industrial processes using ”ammonia water”.

  •  Cadmium

Cadmium in the  form of (Cd)  occurs  as  a  soft,  blue-white,  malleable metal or grayish-white powder. Cadmium has been shown to be toxic to man  when  ingested  or  inhaled.  When  ingested,   it  caused  symptoms resembling food poisoning.
The naturally occurring presence of cadmium in the environment results mainly from gradual phenomena, such as rock erosion and abrasion, and of singular occurrences, such as volcanic eruptions. Cadmium is, therefore, naturally present in air, water, soil, and foodstuffs. It is soluble in acid, ammonium nitrate, and insoluble in water.

  • Lead

Lead in the form of (Pb) is a silver-gray soft metal that occurs in the earth’s at crust at an average  concentration of about 13 mg/kg, however, some  environment have much higher  concentrations.  Since these areas constitute a small percentage of total land, exposures of man to  these sources are negligible.
People  are  exposed  to  lead  by  ingestion  of  food  and  fluids  and  by inhalation. Man’s intake of lead through water, particularly in urban areas, is generally low in comparison with exposure through air and food.

  • Chemical Oxygen Demand (COD)

Chemical oxygen demand is a measure of water pollution resulting from organic matter. STET the  amount of oxygen required, or equivalent, for the oxidation of all chemically oxidyzable matter  contained in a water
sample.  This  is  accomplished  using  a  number  of  methods  utilizing  a     strong  chemical  oxidant.  Boiling  a  solution  containing  chromic  and sulfuric acids can digest the majority or organic matter.

 Bacteriological Characteristics

  •  Fecal coliform Bacteria

Total coliforms are measure of thee concentration of bacteria associated with the presence of  sewage  pollution. Fecal coliform bacteria are the most  frequently  applied  microbiological  indicators  of  water  quality  to determine  the  safety  of  water  for  drinking,  swimming,  and  shellfish harvesting.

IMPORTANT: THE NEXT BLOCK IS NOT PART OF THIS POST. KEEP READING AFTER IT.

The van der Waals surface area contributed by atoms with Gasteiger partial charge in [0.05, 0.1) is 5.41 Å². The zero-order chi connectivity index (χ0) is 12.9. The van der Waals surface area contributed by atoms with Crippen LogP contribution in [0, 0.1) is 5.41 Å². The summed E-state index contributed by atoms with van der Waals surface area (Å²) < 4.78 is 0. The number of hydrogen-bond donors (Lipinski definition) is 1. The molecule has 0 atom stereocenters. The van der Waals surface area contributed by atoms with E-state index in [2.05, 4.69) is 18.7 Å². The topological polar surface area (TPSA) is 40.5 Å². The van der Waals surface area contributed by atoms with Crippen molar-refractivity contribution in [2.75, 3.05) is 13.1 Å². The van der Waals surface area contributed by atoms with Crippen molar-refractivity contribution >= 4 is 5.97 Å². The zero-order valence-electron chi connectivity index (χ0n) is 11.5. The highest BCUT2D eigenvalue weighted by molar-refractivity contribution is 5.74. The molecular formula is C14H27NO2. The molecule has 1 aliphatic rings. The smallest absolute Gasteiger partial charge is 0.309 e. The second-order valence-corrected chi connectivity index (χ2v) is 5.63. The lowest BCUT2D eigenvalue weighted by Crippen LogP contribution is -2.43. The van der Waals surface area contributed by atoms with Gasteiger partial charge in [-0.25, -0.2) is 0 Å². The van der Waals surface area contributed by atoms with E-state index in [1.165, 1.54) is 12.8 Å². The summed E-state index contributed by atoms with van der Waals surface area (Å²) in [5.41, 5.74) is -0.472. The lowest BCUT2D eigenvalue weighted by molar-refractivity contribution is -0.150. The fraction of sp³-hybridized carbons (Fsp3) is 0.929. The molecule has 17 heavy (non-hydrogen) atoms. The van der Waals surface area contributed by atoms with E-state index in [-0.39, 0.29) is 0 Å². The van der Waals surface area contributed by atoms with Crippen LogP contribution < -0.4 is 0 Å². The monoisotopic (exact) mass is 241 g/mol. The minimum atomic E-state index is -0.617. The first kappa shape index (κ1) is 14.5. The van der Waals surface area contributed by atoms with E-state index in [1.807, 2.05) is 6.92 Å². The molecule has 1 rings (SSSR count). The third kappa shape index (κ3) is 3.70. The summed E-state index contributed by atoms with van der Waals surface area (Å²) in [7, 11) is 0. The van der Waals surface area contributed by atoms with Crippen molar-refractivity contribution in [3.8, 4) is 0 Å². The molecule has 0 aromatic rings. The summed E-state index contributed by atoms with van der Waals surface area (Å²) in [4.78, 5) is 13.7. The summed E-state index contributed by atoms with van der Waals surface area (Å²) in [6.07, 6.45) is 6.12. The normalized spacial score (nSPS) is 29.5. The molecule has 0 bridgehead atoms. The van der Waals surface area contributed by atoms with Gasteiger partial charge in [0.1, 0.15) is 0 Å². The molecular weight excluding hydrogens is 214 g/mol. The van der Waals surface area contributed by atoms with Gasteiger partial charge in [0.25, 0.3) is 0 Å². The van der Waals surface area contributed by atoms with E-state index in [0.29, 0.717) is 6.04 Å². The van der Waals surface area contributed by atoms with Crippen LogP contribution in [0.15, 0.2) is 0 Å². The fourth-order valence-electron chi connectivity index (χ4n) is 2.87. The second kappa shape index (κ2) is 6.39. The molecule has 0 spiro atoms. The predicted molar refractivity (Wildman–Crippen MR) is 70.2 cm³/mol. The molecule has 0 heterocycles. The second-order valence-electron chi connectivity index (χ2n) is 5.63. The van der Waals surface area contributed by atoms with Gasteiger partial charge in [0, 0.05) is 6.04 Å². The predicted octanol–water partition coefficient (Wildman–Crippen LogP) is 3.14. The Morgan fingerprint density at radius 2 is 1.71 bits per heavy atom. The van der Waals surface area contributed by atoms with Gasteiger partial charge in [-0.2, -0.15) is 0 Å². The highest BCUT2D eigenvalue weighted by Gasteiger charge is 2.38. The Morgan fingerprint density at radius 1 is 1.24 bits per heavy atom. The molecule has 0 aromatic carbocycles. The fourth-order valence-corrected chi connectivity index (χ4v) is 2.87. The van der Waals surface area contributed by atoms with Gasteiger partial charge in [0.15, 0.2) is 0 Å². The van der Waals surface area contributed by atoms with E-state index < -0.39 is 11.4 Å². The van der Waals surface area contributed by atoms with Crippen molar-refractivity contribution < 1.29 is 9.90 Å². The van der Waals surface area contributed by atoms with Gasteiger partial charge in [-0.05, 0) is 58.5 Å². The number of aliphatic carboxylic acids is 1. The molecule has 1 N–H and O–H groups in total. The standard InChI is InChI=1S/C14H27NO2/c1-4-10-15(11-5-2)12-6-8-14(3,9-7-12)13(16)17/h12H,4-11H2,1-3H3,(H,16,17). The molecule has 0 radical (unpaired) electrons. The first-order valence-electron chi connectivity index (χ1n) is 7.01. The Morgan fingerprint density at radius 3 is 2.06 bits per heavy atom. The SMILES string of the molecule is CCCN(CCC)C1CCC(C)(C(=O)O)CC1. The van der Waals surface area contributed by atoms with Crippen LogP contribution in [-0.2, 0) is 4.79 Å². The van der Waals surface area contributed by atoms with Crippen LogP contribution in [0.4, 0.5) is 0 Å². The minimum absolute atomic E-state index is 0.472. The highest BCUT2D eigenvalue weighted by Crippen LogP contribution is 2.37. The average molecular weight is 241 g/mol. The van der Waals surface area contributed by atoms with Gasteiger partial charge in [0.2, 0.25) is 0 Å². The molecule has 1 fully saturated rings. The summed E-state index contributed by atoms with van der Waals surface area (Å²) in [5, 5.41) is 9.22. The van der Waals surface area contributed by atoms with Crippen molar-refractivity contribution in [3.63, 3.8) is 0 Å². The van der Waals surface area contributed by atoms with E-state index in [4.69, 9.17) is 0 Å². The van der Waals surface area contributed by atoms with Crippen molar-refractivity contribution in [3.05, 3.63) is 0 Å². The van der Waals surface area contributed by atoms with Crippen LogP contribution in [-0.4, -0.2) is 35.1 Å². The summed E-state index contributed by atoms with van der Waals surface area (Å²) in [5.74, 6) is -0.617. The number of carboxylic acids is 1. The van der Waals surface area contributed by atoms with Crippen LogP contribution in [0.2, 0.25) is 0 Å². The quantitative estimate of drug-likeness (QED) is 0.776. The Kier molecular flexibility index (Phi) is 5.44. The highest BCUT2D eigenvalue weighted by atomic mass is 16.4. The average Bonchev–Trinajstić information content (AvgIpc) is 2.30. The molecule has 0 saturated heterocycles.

The coliform group is made up of a number of bacteria. Total coliform bacteria are all gram-negative asporogenous rods and have been associated  with faces of warm-blooded animals and with soil. They are able to grow at 44.50C and ferment lactose, producing acid and gas. Use of fecal coliform bacteria has proven to be of more sanitary significance than the use of total coliform bacteria because to define water quality for swimming.
The presence of fecal coliform bacteria in aquatie environments indicates that the water has been  contaminated with the fecal material of man or other animals. At the time this occurred, the source  water might have been contaminated by pathogens or disease producing bacteria or viruses, which  can  also  exist  in  fecal  material.  Some  waterborne  pathogenic diseases  include  typhoid  fever,  viral  and  bacterial  gastroenteritis,  and hepatitis A.

 The presence of fecal contamination is an indicator that a potential health risk exists for individual  exposed to this water, fecal coliform bacterial may  occur  in  ambient  water  as  a  result  of  the  overflow  of  domestic sewage  or  nonpoint  sources  of  human  and  animal  waste.  Shellfish concentrates  fecal  coliform  bacteria, other  bacterial  pathogens, and viruses found in water and sediment. Shellfish, as filter feeders, require a high quality of water in  order  to be microbiologically safe for  human consumption, either raw or partially cooked.

One Response to “Water Quality and Standards”

  1. Ajithkumar says:

    wish you all the best,